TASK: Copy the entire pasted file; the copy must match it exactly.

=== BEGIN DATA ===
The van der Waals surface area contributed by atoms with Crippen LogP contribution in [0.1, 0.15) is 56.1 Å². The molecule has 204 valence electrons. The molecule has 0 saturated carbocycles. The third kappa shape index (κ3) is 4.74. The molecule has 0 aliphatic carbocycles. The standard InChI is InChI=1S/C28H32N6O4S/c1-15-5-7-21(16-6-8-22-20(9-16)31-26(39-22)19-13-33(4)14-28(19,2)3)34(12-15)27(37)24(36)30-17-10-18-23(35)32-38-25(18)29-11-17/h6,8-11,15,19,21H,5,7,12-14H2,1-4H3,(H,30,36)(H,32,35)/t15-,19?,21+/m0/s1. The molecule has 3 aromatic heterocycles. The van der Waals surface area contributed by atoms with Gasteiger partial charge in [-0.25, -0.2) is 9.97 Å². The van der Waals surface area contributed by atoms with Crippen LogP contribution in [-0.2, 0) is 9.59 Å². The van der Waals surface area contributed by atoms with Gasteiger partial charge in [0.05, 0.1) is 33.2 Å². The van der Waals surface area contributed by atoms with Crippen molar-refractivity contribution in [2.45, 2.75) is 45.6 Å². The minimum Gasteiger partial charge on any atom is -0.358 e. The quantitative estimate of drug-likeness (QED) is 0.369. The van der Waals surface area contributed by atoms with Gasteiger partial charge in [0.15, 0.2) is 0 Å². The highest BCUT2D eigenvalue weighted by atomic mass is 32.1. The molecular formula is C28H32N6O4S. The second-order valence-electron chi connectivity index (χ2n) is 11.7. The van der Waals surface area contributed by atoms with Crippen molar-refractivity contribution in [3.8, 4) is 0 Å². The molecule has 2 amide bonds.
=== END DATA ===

The van der Waals surface area contributed by atoms with Crippen LogP contribution in [0.1, 0.15) is 56.1 Å². The molecule has 204 valence electrons. The molecule has 0 saturated carbocycles. The third kappa shape index (κ3) is 4.74. The molecule has 0 aliphatic carbocycles. The standard InChI is InChI=1S/C28H32N6O4S/c1-15-5-7-21(16-6-8-22-20(9-16)31-26(39-22)19-13-33(4)14-28(19,2)3)34(12-15)27(37)24(36)30-17-10-18-23(35)32-38-25(18)29-11-17/h6,8-11,15,19,21H,5,7,12-14H2,1-4H3,(H,30,36)(H,32,35)/t15-,19?,21+/m0/s1. The molecule has 3 aromatic heterocycles. The van der Waals surface area contributed by atoms with Gasteiger partial charge in [-0.25, -0.2) is 9.97 Å². The van der Waals surface area contributed by atoms with Crippen LogP contribution in [-0.2, 0) is 9.59 Å². The van der Waals surface area contributed by atoms with Gasteiger partial charge in [0.05, 0.1) is 33.2 Å². The van der Waals surface area contributed by atoms with Crippen molar-refractivity contribution in [2.45, 2.75) is 45.6 Å². The minimum Gasteiger partial charge on any atom is -0.358 e. The quantitative estimate of drug-likeness (QED) is 0.369. The van der Waals surface area contributed by atoms with Gasteiger partial charge in [0.15, 0.2) is 0 Å². The highest BCUT2D eigenvalue weighted by atomic mass is 32.1. The molecular formula is C28H32N6O4S. The second-order valence-electron chi connectivity index (χ2n) is 11.7. The van der Waals surface area contributed by atoms with Crippen molar-refractivity contribution in [3.8, 4) is 0 Å². The molecule has 2 amide bonds.